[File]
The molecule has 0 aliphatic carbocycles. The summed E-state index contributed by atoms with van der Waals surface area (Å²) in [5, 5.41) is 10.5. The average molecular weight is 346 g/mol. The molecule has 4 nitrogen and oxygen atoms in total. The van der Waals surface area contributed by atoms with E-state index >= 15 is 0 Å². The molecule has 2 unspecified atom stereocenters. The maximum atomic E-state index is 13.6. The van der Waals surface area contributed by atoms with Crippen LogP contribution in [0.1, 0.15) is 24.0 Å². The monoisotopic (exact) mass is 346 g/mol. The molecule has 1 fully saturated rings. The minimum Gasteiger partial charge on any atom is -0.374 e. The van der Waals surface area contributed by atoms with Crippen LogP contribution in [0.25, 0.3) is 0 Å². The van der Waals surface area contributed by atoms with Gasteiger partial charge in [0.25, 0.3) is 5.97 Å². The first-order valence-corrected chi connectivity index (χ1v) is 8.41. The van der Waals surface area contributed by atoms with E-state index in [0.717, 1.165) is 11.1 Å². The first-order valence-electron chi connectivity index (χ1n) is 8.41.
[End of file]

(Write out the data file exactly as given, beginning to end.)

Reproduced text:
The molecule has 0 aliphatic carbocycles. The summed E-state index contributed by atoms with van der Waals surface area (Å²) in [5, 5.41) is 10.5. The average molecular weight is 346 g/mol. The molecule has 4 nitrogen and oxygen atoms in total. The van der Waals surface area contributed by atoms with E-state index >= 15 is 0 Å². The molecule has 2 unspecified atom stereocenters. The maximum atomic E-state index is 13.6. The van der Waals surface area contributed by atoms with Crippen LogP contribution in [0.1, 0.15) is 24.0 Å². The monoisotopic (exact) mass is 346 g/mol. The molecule has 1 fully saturated rings. The minimum Gasteiger partial charge on any atom is -0.374 e. The van der Waals surface area contributed by atoms with Crippen LogP contribution in [0.25, 0.3) is 0 Å². The van der Waals surface area contributed by atoms with Gasteiger partial charge in [0.25, 0.3) is 5.97 Å². The first-order valence-corrected chi connectivity index (χ1v) is 8.41. The van der Waals surface area contributed by atoms with E-state index in [0.717, 1.165) is 11.1 Å². The first-order valence-electron chi connectivity index (χ1n) is 8.41.